Ephesians 5:18-21 “And be not drunk with wine, wherein is excess; but be filled with the Spirit; Speaking to yourselves in psalms and hymns and spiritual songs, singing and making melody in your heart to the Lord; Giving thanks always for all things unto God and the Father in the name of our Lord Jesus Christ; Submitting yourselves one to another in the fear of God.”
In Ephesians 5:19-21 Christians are told to be joyful, thankful, and submissive. The believer is instructed, in Ephesians 5:18, to be filled with the Spirit. The context of this command is seen in the contrast with being drunk with wine. An individual who is drunk is under the control of the alcohol. A person filled with the Holy Spirit of God will be controlled by the Spirit of God. The Bible clearly teaches that every believer has received the Holy Spirit. Romans 8:9b says “… Now if any man have not the Spirit of Christ, he is none of his.” Galatians 5:17 describes the struggle believers have with the inward war, “For the flesh lusteth against the Spirit, and the Spirit against the flesh: and these are contrary the one to the other: so that ye cannot do the things that ye would.” The previous verse, however, Galatians 5:16 shows the way to victory, “… Walk in the Spirit, and ye shall not fulfil the lust of the flesh.” Someone has well said, “When we get saved we have all of the Holy Spirit we will ever have, but He may not have all of us.” Only as the child of God is filled with God’s Spirit can they have genuine joy, true gratitude, and sincere submission.
Ephesians 5:19 speaks of joy. “Speaking to yourselves in psalms and hymns and spiritual songs, singing and making melody in your heart to the Lord.” It is difficult to sing when you have no joy. Psalm 137:3-4 illustrates this “For there they that carried us away captive required of us a song; and they that wasted us required of us mirth, saying, Sing us one of the songs of Zion. How shall we sing the LORD’S song in a strange land?” Of course, these Jewish folks did not have God’s Spirit, so the request to sing while they were captive in a foreign land was ludicrous. Some commentators say it would have been treasonous. Isaiah 35:10 tells of joyful singing when God’s children return to their promised land, “And the ransomed of the LORD shall return, and come to Zion with songs and everlasting joy upon their heads: they shall obtain joy and gladness, and sorrow and sighing shall flee away.” Contrast these Old Testament passages to the story of Paul and Silas in Acts 16. They had many stripes laid upon them, they were cast into prison (the inner prison), and their feet were placed in stocks. Yet, Acts 16:25 testifies “And at midnight Paul and Silas prayed, and sang praises unto God: and the prisoners heard them.” A preacher got on an elevator one day, and exchanged greetings with another man. He asked how the man was doing. “Not bad, under the circumstances,” answered his new acquaintance. The preacher, with a grin, responded, “What are you doing under the circumstances?” Paul and Silas were not under their circumstances. Even in prison, they had joy. And their midnight song declared it!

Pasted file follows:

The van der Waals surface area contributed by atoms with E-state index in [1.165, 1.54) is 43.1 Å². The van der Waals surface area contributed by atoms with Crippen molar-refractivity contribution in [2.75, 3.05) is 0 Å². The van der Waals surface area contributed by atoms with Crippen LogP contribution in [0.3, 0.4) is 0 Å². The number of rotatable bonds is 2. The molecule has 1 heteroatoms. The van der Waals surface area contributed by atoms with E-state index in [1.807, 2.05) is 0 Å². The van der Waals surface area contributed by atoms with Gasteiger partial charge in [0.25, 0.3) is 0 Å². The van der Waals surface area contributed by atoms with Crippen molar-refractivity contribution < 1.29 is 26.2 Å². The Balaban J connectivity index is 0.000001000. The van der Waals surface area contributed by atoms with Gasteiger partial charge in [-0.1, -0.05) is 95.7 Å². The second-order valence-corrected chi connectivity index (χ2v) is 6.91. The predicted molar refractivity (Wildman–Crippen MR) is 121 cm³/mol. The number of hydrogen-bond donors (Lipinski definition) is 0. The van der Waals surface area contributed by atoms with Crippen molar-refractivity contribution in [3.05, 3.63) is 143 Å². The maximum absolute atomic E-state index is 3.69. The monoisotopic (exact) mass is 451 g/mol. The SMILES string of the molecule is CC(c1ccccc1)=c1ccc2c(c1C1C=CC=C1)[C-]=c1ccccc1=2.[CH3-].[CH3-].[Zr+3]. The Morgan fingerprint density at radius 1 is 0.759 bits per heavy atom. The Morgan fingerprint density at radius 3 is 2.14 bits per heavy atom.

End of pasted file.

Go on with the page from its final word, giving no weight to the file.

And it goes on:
In Ephesians 5:20 the Bible says, “Giving thanks always for all things unto God and the Father in the name of our Lord Jesus Christ.” Dante Gabriel Rossetti said, “The worst moment for the atheist is when he is really thankful, and has nobody to thank.” Unfortunately, many Christians are not as grateful as they ought to be. When a child of God is filled with the Spirit, they will have a different outlook, and will have an attitude of gratitude. Ephesians 5:20 does not simply say to be thankful. It says to give thanks “for all things.” That is repeated in 1 Thessalonians 5:18 “In every thing give thanks: for this is the will of God in Christ Jesus concerning you.” Often, an individual sees things from a very limited perspective. A Spirit filled individual will tend to see things from God’s perspective, and by His grace, will understand that God is sovereign, and will be able to be grateful. This limited perspective can be illustrated by Lot’s daughters, after the destruction of Sodom. The older daughter to her younger sister “… there is not a man in the earth to come in unto us after the manner of all the earth” (Genesis 19:31). Her world had just been destroyed – and she couldn’t see beyond it. But God saw beyond the smoke and ashes.
Ephesians 5:21 continues “Submitting yourselves one to another in the fear of God.” Submission is a word that is hated today. Women do not want to be told to submit to their husbands (Ephesians 5:22). And men do not want to be told to submit to anyone. A dislike of submission is not a gender problem, it is a human nature problem. It is a sin problem. Pride rejects submission. The flesh detests coming under authority. But God’s Spirit enables the believer to yield to the Lord and to his authorities.
Romans 8:9 points out that every child of God has the Spirit of God. Notice the context, Romans 8:7-9 “Because the carnal mind is enmity against God: for it is not subject to the law of God, neither indeed can be. So then they that are in the flesh cannot please God. But ye are not in the flesh, but in the Spirit, if so be that the Spirit of God dwell in you. Now if any man have not the Spirit of Christ, he is none of his.” Christians may choose to walk in the flesh, or to walk in the Spirit. If they walk in the flesh, they cannot please God. If a person is not filled with, or controlled by, the Holy Spirit, it will be impossible to be joyful, thankful or submissive. However, if a person is filled with the Spirit, the natural, perhaps more accurately, the supernatural evidence will be a life of joy, thanksgiving, and submission.